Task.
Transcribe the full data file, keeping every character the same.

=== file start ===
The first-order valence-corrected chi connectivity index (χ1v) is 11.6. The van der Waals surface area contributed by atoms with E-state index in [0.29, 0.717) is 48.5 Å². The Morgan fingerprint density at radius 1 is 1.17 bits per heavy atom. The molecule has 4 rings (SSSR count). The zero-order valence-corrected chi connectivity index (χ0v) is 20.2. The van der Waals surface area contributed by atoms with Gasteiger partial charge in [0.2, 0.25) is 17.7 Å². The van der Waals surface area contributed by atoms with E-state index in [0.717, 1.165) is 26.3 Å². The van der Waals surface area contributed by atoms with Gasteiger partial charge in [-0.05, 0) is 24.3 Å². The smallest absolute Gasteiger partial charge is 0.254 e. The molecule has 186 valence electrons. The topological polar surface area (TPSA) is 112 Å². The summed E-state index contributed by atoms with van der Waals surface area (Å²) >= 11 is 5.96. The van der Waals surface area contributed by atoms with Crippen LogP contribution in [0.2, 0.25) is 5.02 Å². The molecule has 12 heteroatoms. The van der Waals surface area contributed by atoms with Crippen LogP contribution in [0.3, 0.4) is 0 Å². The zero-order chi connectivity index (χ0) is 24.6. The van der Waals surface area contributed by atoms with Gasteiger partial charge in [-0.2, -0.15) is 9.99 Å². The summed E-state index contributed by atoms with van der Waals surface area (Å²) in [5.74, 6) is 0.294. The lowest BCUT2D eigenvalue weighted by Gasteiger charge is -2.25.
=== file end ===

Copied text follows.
The first-order valence-corrected chi connectivity index (χ1v) is 11.6. The van der Waals surface area contributed by atoms with E-state index in [0.29, 0.717) is 48.5 Å². The Morgan fingerprint density at radius 1 is 1.17 bits per heavy atom. The molecule has 4 rings (SSSR count). The zero-order valence-corrected chi connectivity index (χ0v) is 20.2. The van der Waals surface area contributed by atoms with Gasteiger partial charge in [0.2, 0.25) is 17.7 Å². The van der Waals surface area contributed by atoms with E-state index in [0.717, 1.165) is 26.3 Å². The van der Waals surface area contributed by atoms with Gasteiger partial charge in [-0.05, 0) is 24.3 Å². The smallest absolute Gasteiger partial charge is 0.254 e. The molecule has 186 valence electrons. The topological polar surface area (TPSA) is 112 Å². The summed E-state index contributed by atoms with van der Waals surface area (Å²) >= 11 is 5.96. The van der Waals surface area contributed by atoms with Crippen LogP contribution in [0.2, 0.25) is 5.02 Å². The molecule has 12 heteroatoms. The van der Waals surface area contributed by atoms with Crippen LogP contribution in [0.3, 0.4) is 0 Å². The zero-order chi connectivity index (χ0) is 24.6. The van der Waals surface area contributed by atoms with Gasteiger partial charge in [-0.2, -0.15) is 9.99 Å². The summed E-state index contributed by atoms with van der Waals surface area (Å²) in [5.74, 6) is 0.294. The lowest BCUT2D eigenvalue weighted by Gasteiger charge is -2.25.